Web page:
Thursday, August 28, 2014
Tuesday, September 23, 2008 mayan302, Community Member, asks

Q: Triglycerides and Whole wheat carbs

About 3 months ago I had my Blood drawn and I was told that my triglycerides were 675 and I was asked to exercise, take omega-3 pills, and lower my carbohydrates.  A week ago I had blood drawn again and it went down to 467. 

 

Again, I was told to exercise, take omega-3 pills and lower my carbohydrates.  I understand that fruits and bread are a source of carbohydrates, but I would like to know if it makes a difference to eat whole grain foods that are carbohydrates.  Can I eat the same amount of bread if it is whole wheat?

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Answers (2)
9/24/08 4:30pm

Hi Mayan302,

 

Great job lowering your triglycerides by over 200 points!  You received the same instructions to keep exercising, supplement omega 3's, and lower carbohydrates because what you are doing is working.  It just takes time to get the number back in a healthy range.  Stick with it.

 

Yes, select whole grain breads with a minimum of 2 grams of dietary fiber per slice.  You can find breads with up to 5-6 grams per slice, so do some shopping around.  Same with pastas, choose whole grain spaghetti noodles, penne pasta, etc.  Lowering triglycerides does not mean you need to eliminate carbohydrates, but you do need to eat them in moderation and balance them with high fiber and protein.  Protein helps slow the breakdown of carbohydrates, preventing blood sugar spikes.  So, if you have toast in the morning for breakfast, choose whole grain toast (extra fiber) and top with peanut butter (protein and omega 3 fatty acids).

 

Whether you can eat the same amount of bread or not, depends on how much you were eating to begin with.  Moderation is the bottom line.

 

All the best,

 

Lisa Nelson, RD, LN

The Heart of Health - Heart Health and Weight Loss Tips

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Doctor123, Community Member
9/24/08 6:35pm

Your triglycerides are still very high which concerns me because it might be due to metabolic syndrome or familial hypertriglyceridemia.  Do another 3 months and fully commit to proper diet and exercise.  Keep doing this until they go down to ~100.  If you have commited to these changes, have a BMI between 19-25, and still have elevated tryglycerides you need to be evaluated by a doctor for some sort syndrome like the ones I mentioned above (if your doctor won't look into it, then get a new one).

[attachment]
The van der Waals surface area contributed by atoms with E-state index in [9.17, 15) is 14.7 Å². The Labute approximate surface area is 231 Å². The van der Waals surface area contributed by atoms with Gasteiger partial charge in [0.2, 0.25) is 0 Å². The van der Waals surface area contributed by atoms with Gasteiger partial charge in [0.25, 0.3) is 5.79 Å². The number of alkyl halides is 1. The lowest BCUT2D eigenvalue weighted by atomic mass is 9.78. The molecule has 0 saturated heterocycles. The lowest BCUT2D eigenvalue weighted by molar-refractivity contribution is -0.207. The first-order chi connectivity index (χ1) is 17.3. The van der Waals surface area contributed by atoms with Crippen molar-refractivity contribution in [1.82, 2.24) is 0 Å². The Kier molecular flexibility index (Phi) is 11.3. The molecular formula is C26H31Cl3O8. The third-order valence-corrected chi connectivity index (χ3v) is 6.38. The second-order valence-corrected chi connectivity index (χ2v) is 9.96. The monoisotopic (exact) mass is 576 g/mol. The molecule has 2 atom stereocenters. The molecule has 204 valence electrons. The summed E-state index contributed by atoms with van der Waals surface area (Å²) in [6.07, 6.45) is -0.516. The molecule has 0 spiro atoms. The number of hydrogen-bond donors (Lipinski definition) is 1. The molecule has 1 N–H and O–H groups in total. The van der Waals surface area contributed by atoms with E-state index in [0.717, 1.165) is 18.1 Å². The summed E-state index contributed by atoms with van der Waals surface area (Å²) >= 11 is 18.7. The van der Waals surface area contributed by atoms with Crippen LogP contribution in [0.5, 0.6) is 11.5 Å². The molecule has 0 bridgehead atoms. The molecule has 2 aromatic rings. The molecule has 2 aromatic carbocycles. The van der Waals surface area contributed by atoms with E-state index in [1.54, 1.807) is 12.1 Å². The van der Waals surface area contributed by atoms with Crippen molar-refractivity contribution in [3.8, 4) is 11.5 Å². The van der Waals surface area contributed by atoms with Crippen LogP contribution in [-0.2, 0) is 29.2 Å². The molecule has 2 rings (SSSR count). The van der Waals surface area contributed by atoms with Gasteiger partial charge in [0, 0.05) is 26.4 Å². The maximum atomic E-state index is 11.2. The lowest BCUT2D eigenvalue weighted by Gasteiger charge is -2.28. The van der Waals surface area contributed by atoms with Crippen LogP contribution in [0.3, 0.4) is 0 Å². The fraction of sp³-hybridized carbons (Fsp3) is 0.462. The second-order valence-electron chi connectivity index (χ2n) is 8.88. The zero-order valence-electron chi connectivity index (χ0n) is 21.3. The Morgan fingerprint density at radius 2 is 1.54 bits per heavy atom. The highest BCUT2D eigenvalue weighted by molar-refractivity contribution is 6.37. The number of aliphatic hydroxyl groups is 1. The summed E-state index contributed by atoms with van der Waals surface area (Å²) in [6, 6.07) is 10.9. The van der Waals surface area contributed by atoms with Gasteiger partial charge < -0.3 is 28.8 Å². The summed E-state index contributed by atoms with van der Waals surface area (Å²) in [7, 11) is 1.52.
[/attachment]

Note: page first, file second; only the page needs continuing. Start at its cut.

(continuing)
As far as carbohydrates and triglycerides go...

 

Carbohydrates should be limited to 30-50% of total calories and need to be from unrefined grains (oatmeal, brown rice, barley, and beans).  The whole wheat, whole grain bread/pasta is more or less bullshit because the grains still get ground up which increases raises their glycemic index above 50 which is bad.  Also excess carbohydrate intake is automatically converted to triglycerides by the liver.

 

For omega-3's/fat, the pills are okay but you need to be eating fish, nuts, and canola oil with fat intake being 20-30% of calories (completely eliminate beef, pork, and anything with soybean/partially rehydrogenated oil/trans fat).

 

Make sure you at a healthy body weight (21-23 BMI) and eating a balanced diet of good fat (mono and poly), clean protein (egg white, chicken, tofu, salmon), and unrefined carbs in equal ratios (each ~1/3rd of total calories).

 

Look up Dr. Ornish's spectrum diet book or anything by Jack Lalanne.

 

 

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mikewill45, Community Member
10/11/10 2:57pm

This guy sounds like the party line when it comes to the amount of fat one should have in their diet. Great advice if one wishes to set themselves up for a heart attack or stroke. Too bad doctors aren't better at prevention. Maybe a little less time studying pills and procedures and a little more on nutrition.

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Buongiorno, Community Member
5/18/14 8:55pm

Absolutely, he is strictly a "company man", that needs more than a little study on nutrition for sure! Anyone who wants a heart attack needs to continue following his advice, use any form of "healthy oil" and continue with the idea of healthy fats.

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By mayan302, Community Member— Last Modified: 05/18/14, First Published: 09/23/08